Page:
I’ve always thought the search guys missed the boat. Demand side platforms (DSPs) should have come out of the search agencies. Instead DSPs grew out of VC-backed start-ups. Mediamath and
Invite Media are two examples of early players. The search agencies understood how auction-based media worked ever since Overture set up one of the early platforms. They understood how to bid on
keywords in realtime through API-driven tools. In fact, they made buckets of money buying search terms. Maybe that’s why they didn’t realize that biddable display, mobile, video and social
would be such a big business.
While search agencies and bid management solutions were maturing, DSPs were hitting the scene, and have since become a huge billion-dollar business. Current DSPs allow buyers of display media (mostly display media but increasingly available for social, video and mobile) to access inventory on the online media exchanges like Right Media, AdX and Pubmatic, among others). Increasingly, this media is available in real-time and buyers can bid on individual impressions.
While the media may be different -- keywords vs. banners -- the approach of placing bids on inventory is very similar.
I never understood why the search platforms didn’t jump on the DSP bandwagon, and why the search agencies didn’t build agency-side trading desks. But that’s not what happened. Varick Media Management was born out of The Media Kitchen, a full-service communications planning and buying agency.
Over the years, search technology has greatly evolved. Now the same bidding platforms that we use to buy keywords are starting to access social inventory and display inventory on the exchanges. Now search buyers can buy the same kinds of inventory the same way that trading desks buy media.
Other advancements have also occurred on the inventory side. Google bought a DSP (Invite Media) and DoubleClick. They’ve brought the auction model to the display marketplace.
All these advancements have started to affect the agency teams. The search teams can buy a lot of the same inventory as the trading desks using the same real-time bidding technology. The search teams and the trading desks are competing for performance media. They’re starting to duplicate services and bid against each other.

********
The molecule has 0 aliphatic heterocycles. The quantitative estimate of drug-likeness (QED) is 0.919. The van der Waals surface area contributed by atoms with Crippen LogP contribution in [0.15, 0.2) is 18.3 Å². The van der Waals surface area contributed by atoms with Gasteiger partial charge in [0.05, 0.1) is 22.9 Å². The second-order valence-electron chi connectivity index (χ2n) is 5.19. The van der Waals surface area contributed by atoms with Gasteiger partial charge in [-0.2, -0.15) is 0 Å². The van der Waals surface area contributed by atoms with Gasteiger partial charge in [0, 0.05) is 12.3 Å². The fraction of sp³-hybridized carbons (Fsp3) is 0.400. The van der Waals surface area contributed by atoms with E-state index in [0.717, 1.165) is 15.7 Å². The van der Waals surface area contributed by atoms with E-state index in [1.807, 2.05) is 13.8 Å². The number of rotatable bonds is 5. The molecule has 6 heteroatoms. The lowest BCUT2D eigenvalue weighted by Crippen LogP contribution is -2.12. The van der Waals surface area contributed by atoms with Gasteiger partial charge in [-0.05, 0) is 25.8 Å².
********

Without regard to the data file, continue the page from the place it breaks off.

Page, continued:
We imagine that the trading desks and the search teams will merge, but not quite yet. The technology is just not there. Separate workflows and skills are also required to use DSPs and buy search.
While the technology continues to improve and more inventory sources are lit up for RTB, we can begin improving performance by sharing data. Search data can help us identify different data segments to buy on the exchanges and vice versa.
As a result, we see the need to create a bridge -- and that person is called a Biddable Media Engineer.
We’ve started deploying them at The Media Kitchen. We’ve created a position that is entirely designed to leverage all biddable media. At TMK, our group directors are responsible for devising the overall communications plan. They work with all stakeholders at the creative agency and the client to devise the communications strategy. And they work with all the subject matter experts to allocate the budget. They’ll pull in TV buyers, OOH buyers, etc.
Now they’ll work with Biddable Media
Engineers (BME) to design the best biddable media strategy. The BME will help devise the best mix of all biddable media channels and devise a plan that uses data to optimize all the biddable
For now, we just have two chiefs in this role. But we envision a time, in the not to distant future, when these folks take on the full responsibility of budget allocator. After all, most paid media will become biddable.